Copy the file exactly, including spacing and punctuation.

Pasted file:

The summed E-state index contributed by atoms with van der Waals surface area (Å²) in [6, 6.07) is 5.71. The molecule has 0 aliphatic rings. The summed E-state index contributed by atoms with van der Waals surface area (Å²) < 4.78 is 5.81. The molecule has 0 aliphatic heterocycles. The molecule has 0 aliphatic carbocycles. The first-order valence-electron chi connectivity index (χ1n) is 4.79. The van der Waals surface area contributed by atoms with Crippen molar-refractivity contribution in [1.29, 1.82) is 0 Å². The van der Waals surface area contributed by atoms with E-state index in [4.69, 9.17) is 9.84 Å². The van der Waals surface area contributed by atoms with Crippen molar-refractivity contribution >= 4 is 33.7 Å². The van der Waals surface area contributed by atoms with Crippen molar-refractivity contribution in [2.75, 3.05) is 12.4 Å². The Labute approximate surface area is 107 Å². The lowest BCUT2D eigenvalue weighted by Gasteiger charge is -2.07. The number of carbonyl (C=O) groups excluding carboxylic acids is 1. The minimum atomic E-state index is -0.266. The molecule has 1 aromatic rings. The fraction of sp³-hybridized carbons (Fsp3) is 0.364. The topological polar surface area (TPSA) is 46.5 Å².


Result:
The summed E-state index contributed by atoms with van der Waals surface area (Å²) in [6, 6.07) is 5.71. The molecule has 0 aliphatic rings. The summed E-state index contributed by atoms with van der Waals surface area (Å²) < 4.78 is 5.81. The molecule has 0 aliphatic heterocycles. The molecule has 0 aliphatic carbocycles. The first-order valence-electron chi connectivity index (χ1n) is 4.79. The van der Waals surface area contributed by atoms with Crippen molar-refractivity contribution in [1.29, 1.82) is 0 Å². The van der Waals surface area contributed by atoms with E-state index in [4.69, 9.17) is 9.84 Å². The van der Waals surface area contributed by atoms with Crippen molar-refractivity contribution >= 4 is 33.7 Å². The van der Waals surface area contributed by atoms with Crippen molar-refractivity contribution in [2.75, 3.05) is 12.4 Å². The Labute approximate surface area is 107 Å². The lowest BCUT2D eigenvalue weighted by Gasteiger charge is -2.07. The number of carbonyl (C=O) groups excluding carboxylic acids is 1. The minimum atomic E-state index is -0.266. The molecule has 1 aromatic rings. The fraction of sp³-hybridized carbons (Fsp3) is 0.364. The topological polar surface area (TPSA) is 46.5 Å².